About to get married? Go and get yourself tested for Thalassemia!
Ankita Chakrabarty/ Zee Research Group/ Delhi / @AnkitaChakraba
When most of the children in the age –group six –ten years are busy playing and enjoying their childhood to the fullest; Amit Shankar (name changed) is lying on a hospital bed being administered blood transfusion for thalassemia. This is a common routine for the six year old for he has to visit a blood transfusion clinic every three –eight weeks to maintain his haemoglobin level.
Shankar lives to tell the tale of agony and despair of one lakh thalassemic patients in India. The disease is rearing its ugly head in the country as about 10,000 thalassemic children are born every year.
Giving out the latest data on the disease, Minister of State for Health & Family Welfare Abu Hasem Khan Choudhury told Lok Sabha on March 8 that government had no specific strategy for genetic counseling and treatment for genetic diseases. But the harsh truth is that young Shankar and many like him might well have escaped the disease, if only his parents had undergone a simple test before marriage.
Reiterating the view, Dr. Gitanjali Sharma, marriage and relationship counselor from Delhi, says, “When a couple comes for pre –marital counseling, I advise them to go for blood tests for the detection of genetic blood disorders like thalassemia if any. There have been several such instances when the couple has decided not to proceed with the alliance if any one of the partner was found to be affected with any of the genetic blood disorders.”
Thalassemias are inherited blood disorders. "Inherited" means that the disorder is passed from parents to children through genes. Thalassemias cause the body to make fewer healthy red blood cells and less hemoglobin than normal. Each person can be either of the following three: Normal, Thalassemia Minor and Thalassemia Major. Thalassemia Major is a serious blood disorder. A person with the thalassemia major has insufficient haemoglobin, the critical oxygen carrying component of blood.
Detailing the crucial facts about the disorder, Dr. V.P Choudhury, former head of hematology at All India Institute of Medical Sciences (AIIMS), warns, “ In India about five crore people are carriers of thalassemic gene. If a person with a thalassemia trait marries another such person, the offspring has a 25 percent chance of developing full blown thalassemia.”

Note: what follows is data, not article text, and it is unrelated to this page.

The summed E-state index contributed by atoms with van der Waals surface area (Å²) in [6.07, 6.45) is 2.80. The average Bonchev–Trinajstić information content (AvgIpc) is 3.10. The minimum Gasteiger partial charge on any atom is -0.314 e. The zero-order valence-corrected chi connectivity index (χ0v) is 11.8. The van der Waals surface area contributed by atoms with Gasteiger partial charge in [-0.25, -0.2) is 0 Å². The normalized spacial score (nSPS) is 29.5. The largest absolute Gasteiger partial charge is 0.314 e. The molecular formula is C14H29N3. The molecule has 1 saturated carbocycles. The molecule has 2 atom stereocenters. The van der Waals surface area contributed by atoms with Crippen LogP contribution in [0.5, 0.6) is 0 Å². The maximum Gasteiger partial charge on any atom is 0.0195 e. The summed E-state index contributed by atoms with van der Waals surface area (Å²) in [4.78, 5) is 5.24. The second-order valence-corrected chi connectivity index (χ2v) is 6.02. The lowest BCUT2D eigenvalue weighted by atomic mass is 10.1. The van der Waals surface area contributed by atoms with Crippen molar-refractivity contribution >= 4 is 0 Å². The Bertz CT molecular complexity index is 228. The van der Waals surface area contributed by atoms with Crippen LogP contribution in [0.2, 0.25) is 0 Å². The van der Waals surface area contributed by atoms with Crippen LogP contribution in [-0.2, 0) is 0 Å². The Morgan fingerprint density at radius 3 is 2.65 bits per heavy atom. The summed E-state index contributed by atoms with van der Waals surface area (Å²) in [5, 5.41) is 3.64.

Thalassemia is 99 percent incurable; however, it is 100 percent preventable. Endorsing the view, Dr. Choudhury formerly with AIIMS says, “Screening is what the need of the hour is. Every lady who is pregnant should be given a thalassemic test but unfortunately most of the pregnant women in India go for Antenatal check –ups after 15-20 weeks of their pregnancy which is too late for saving a thalassemic child.”
The health ministry body-ICMR- has helped to set up prenatal diagnostic facilities for haemoglobinopathies in five centres in the country in the states of Maharashtra, Gujarat, West Bengal, Karnataka and Punjab.
Concurring with the view that government needs to do more, Dr. Lona Mohapatra, head of department of laboratory at Rockland Hospital, Delhi, says, “Thalassemic patients need to go for blood transfusion every month, and the rates of blood transfusion vary from hospital to hospital, it is at this point where the government should interfere and should sanitise the rates.”
Emphasising on developing better and improved infrastructure facilities at pan India level, Dr. Choudhury asserts, “ Awareness is an issue but what is most intriguing is that if good facilities are not available at every hospital for screening purposes , then the general public will also not feel provoked to go and get their tests done for thalassemia.”
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